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Through art, they began building an understanding amongst the people to fight against injustice, helping to forge a community aware of environmental, social, political, and cultural issues, inviting the community to be active and courageous in voicing their real life experiences and their opinions on the performance of government. (Sinaga)

The year 1998 is a period of Indonesian history marked by political unrest, ethnic conflict, and general disorder following the end of Suharto’s New Order regime. It is also, however, a period marked by student activism and the fight of the Indonesian people to rise above such chaos. It was in this context that the group Taring Padi (translated as “the fang of the rice plant”) emerged in the city of Yogyakarta, a city that is known for its vibrant and long tradition of both arts and activism.

Taring Padi, commonly referred to as TP, was first formed by students from Yogyakarta’s institute of art known as ISI (Institut Kesenian Yogyakarta). Influenced by an ideology of budaya kerakyatan or people oriented culture, these individuals had a desire to pick up where student activists had left off following the beginning of the reformation period in early 1998. As Toni Volunteero, one of Taring Padi’s initial founders states, there were still many social, political, and economic concerns faced by the Indonesian populace at this time. With a desire to represent those whose voices were rarely heard, Taring Padi set forth with a goal to create art that would both help to educate and give a voice to marginalized communities.

While Taring Padi was initially formed by art students from ISI, it did not take long for individuals with no background in the arts to join in the collective action of this group. An important characteristic of Taring Padi is the democratic collectivism that underlies all artistic production and activity. While in the last decade Taring Padi has been recognized as a part of Yogyakarta and Indonesia’s art history, at its core, Taring Padi is first and foremost a collective of social activists.

Nearly fifteen years after its inception, Taring Padi’s message has not only reached various communities in Indonesia but has also travelled abroad creating a network that is truly global. Taring Padi has participated in workshops in countries including Australia, East-Timor, and Thailand. The relaxed nature of this group and the desire of the second generation of Taring Padi members, who are now carrying on the activities of their predecessors, reinforce the significance that continues to be placed on the necessity of drawing attention to issues faced by marginalized populations in Indonesia as well as abroad.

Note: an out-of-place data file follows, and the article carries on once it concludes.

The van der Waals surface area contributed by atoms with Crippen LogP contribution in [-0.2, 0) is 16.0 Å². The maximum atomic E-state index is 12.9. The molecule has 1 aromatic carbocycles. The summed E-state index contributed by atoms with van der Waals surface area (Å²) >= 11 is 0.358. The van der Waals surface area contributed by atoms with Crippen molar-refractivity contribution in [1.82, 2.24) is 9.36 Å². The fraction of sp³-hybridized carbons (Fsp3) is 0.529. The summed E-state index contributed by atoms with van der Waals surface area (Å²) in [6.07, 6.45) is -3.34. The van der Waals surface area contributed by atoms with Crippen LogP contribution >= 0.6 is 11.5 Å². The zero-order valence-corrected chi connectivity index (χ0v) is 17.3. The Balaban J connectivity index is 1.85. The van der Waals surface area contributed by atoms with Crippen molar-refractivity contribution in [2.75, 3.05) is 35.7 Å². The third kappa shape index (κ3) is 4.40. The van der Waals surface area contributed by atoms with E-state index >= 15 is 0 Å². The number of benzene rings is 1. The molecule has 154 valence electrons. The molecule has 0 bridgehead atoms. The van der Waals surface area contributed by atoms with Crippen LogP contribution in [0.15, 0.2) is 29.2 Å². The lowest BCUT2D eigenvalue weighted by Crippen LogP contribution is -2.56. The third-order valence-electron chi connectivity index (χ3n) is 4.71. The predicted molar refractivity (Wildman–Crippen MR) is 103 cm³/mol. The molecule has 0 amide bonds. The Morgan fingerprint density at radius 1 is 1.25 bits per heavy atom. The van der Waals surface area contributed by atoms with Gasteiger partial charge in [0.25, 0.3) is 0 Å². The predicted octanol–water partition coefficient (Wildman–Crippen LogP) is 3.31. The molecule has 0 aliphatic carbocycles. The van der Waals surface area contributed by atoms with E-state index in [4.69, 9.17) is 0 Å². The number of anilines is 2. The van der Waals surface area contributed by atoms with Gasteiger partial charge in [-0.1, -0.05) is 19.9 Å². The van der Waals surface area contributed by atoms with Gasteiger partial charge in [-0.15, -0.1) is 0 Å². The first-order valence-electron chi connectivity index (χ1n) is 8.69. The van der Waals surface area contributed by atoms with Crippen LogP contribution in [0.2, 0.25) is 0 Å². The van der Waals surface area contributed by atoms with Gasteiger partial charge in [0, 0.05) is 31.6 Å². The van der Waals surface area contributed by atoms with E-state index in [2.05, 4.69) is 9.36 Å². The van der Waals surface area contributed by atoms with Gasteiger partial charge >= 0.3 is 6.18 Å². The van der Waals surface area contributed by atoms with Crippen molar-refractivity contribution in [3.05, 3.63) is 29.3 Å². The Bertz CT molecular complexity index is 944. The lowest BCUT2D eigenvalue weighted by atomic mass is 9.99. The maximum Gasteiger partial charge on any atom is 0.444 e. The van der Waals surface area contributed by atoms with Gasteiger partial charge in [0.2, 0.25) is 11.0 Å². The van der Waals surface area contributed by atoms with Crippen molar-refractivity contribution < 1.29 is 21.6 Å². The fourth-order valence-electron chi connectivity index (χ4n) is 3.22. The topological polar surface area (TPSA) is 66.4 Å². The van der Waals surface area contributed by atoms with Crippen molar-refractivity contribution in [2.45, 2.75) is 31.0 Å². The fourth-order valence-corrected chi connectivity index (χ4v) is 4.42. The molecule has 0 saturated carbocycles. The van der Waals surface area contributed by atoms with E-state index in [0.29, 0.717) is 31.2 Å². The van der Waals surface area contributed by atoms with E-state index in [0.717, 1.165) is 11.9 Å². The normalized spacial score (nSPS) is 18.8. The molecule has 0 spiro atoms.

Since the inception of Taring Padi in December 1998, the work of this group has focused on themes related to the social and political concerns of the Indonesian people. Resembling the style of propaganda posters, the imposing realism of Taring Padi’s work leaves a strong impression on the viewer. While themes present in Taring Padi’s work such as anti-violence, humans rights, and equality are universal, a particular emphasis is placed on the struggles of laborers and farmers. In order to examine in more depth the ideology of Taring Padi expressed through their art and activism, this exhibition divides the twenty prints on display into four categories including: anti-violence, anti-corruption, empowerment and activism, and politics. Working through these larger themes, the context in which each print was created and the message it portrays demonstrates the universality and density of meaning present in each print. As one views these images it cannot be ignored how the concerns of artists and activists in Indonesia reflect the issues faced by marginalized populations throughout the world.

Sinaga, D. (2011). “Taring Padi: Not for the sake of a fine arts discourse.” Taring Padi: Seni membongkar tirani. Yogyakarta, Indonesia: Lumbung Press.

EXHIBITION DATES: February 22 – March 16, 2013
Space 2435, North Quad (located on the corner of S. State & E.
Washington St. in the North Quad building)

EXHIBITION EVENTS:

  • Friday, February 22, 1-6pm:
    Opening Event: T-shirt printing workshop with visiting Taring Padi member Sudandyo Aprilianto. Space limited- RSVP at northquadhd@umich.edu. Refreshments will be served.
  • Monday, February 25, 7-9pm:
    Screening: In the Eye of the Day by Leonard Retel Helmrich (Trilogy #1)
  • Thursday, February 28, 7-9pm:
    Screening: Shape of the Moon by Leonard Retel Helmrich (Trilogy #2)
  • Friday, March 1, 3:30-5pm:
    Gamelan music demonstration by Anon Suneka.
  • Saturday, March 16, 2-6pm:
    Closing Event: Indonesian Dance Workshop & Performance with Sanggar Bhineka Tunggal Ika. Refreshments will be served.

    For more information about Taring Padi, visit: http://taringpadi.com/
    For more information about the exhibition and events, Contact North Quad Programming